Trump’s executive order on immigration, now on hold in the federal courts, applies to seven Middle-Eastern nations. But several doctors interviewed by Bridge Magazine say physicians from other parts of the globe have also expressed fear about their futures, and whether they can safely travel abroad or visit their families.
“It's not only Muslims,” said Detroit Henry Ford Hospital heart specialist Khaldoon Alaswad, a U.S. citizen from Syria who runs the cardiac catheterization laboratory at the Edith and Benson Ford Heart and Vascular Institute. “I have friends from India that are Hindu, Sikh. They canceled their trips. They are afraid to leave the country.”
Alaswad said he fears confusion surrounding the immigration order could diminish the number of future foreign graduates who apply for residency and practice in America.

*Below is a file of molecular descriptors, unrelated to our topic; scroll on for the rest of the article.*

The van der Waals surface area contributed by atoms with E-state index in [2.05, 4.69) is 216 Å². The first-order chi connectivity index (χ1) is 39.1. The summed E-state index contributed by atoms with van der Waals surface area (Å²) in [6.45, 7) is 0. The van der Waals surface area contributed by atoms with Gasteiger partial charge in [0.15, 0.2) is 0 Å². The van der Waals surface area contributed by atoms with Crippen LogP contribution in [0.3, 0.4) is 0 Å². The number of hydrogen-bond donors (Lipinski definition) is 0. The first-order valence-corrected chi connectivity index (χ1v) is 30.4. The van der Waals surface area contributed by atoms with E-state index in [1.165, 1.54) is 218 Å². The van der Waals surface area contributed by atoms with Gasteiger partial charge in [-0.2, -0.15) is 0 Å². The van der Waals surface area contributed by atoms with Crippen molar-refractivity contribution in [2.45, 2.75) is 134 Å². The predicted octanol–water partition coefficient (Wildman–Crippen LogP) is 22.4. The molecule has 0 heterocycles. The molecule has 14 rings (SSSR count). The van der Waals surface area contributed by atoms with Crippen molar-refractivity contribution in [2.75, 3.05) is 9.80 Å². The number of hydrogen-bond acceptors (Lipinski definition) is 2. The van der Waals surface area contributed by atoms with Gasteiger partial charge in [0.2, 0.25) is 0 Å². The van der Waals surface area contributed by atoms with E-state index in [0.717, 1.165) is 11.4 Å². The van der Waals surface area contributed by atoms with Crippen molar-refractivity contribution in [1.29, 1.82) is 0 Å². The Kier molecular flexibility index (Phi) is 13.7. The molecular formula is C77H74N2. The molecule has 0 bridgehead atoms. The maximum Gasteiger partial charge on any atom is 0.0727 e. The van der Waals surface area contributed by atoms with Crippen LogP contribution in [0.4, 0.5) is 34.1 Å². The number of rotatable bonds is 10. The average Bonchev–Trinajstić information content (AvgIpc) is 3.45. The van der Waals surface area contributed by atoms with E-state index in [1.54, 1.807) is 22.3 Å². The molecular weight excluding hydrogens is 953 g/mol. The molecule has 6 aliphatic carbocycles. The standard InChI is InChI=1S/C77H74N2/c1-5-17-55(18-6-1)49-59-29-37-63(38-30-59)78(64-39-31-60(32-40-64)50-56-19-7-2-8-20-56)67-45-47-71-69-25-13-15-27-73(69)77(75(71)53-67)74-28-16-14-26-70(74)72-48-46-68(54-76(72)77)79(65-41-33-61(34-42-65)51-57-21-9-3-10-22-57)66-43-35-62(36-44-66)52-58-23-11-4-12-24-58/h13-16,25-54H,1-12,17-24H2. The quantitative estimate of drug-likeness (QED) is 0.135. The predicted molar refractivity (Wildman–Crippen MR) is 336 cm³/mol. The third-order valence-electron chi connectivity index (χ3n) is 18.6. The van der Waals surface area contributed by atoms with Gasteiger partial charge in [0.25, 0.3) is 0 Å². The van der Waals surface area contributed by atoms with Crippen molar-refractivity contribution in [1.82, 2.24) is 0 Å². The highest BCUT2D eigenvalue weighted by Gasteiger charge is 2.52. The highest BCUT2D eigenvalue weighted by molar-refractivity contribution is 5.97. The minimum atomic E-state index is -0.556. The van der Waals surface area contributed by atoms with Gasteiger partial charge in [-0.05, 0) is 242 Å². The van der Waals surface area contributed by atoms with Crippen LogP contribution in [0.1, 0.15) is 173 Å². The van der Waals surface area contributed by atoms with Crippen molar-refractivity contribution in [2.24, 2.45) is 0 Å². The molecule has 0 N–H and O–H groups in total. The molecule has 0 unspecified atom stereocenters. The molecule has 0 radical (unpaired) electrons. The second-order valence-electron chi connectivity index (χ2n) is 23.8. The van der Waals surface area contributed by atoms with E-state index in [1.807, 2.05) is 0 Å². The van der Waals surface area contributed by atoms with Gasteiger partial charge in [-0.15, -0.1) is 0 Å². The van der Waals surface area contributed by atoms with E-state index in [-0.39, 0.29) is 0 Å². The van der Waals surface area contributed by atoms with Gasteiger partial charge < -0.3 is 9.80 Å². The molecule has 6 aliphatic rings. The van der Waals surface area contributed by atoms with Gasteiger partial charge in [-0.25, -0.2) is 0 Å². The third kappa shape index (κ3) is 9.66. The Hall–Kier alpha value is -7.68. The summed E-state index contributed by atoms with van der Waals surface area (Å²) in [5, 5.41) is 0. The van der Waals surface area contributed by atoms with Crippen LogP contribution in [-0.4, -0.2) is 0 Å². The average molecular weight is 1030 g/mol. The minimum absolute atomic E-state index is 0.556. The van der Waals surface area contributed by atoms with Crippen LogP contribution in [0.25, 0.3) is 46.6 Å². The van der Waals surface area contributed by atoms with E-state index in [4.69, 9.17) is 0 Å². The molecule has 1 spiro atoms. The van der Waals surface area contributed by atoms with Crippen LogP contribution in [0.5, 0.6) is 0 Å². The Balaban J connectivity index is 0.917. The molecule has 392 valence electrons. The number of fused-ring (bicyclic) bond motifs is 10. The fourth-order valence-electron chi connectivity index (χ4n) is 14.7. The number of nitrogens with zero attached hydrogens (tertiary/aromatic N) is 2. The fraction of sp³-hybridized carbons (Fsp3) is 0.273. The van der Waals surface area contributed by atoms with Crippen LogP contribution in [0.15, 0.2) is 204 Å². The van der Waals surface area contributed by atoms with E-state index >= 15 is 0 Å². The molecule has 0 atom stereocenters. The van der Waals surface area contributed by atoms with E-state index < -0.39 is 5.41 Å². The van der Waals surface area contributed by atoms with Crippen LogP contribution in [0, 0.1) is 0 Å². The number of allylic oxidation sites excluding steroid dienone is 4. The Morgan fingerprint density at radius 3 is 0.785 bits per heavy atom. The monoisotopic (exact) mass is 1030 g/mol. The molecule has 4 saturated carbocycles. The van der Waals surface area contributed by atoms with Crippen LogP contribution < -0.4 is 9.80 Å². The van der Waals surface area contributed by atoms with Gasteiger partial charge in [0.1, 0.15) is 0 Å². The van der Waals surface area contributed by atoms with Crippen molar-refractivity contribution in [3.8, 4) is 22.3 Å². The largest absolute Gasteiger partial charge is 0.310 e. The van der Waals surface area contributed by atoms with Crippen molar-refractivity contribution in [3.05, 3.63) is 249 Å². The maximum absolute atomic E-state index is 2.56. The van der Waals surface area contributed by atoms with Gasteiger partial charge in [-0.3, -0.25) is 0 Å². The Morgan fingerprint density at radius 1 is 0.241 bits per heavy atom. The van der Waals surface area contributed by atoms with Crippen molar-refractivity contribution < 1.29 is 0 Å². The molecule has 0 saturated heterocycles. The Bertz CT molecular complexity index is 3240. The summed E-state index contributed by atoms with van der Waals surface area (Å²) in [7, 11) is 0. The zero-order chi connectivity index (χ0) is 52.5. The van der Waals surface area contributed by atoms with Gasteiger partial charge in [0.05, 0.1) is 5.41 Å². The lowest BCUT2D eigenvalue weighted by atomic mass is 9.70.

“The United States is now seen as hostile,” he said. “As a U.S. citizen myself, now I feel like a second-class citizen.”
Henry Ford Health Systems has an immigration lawyer on retainer who has been busy in recent days answering a flurry of questions from upset international residents and doctors.
“There is lots of concern,” said Dr. Kim Baker-Genaw, vice chair of internal medicine at Henry Ford Hospital. “They contribute a great deal to our ability to provide care.”
Baker-Genaw said the worry is particularly acute for those from the seven countries named in the ban – Iraq, Syria, Iran, Sudan, Libya, Somalia and Yemen – but also those from other Middle East countries and beyond. Henry Ford officials say they have doctors and residents from 60 countries.
Bob Wheaton, spokesman for Michigan’s Department of Health and Human Services, said international medical graduates “are an important part of Michigan’s health care workforce. So it’s important for Michigan to be able to recruit and retrain physicians to successfully meet the needs of Michiganders in underserved communities. We will be watching the developments at the federal level closely.”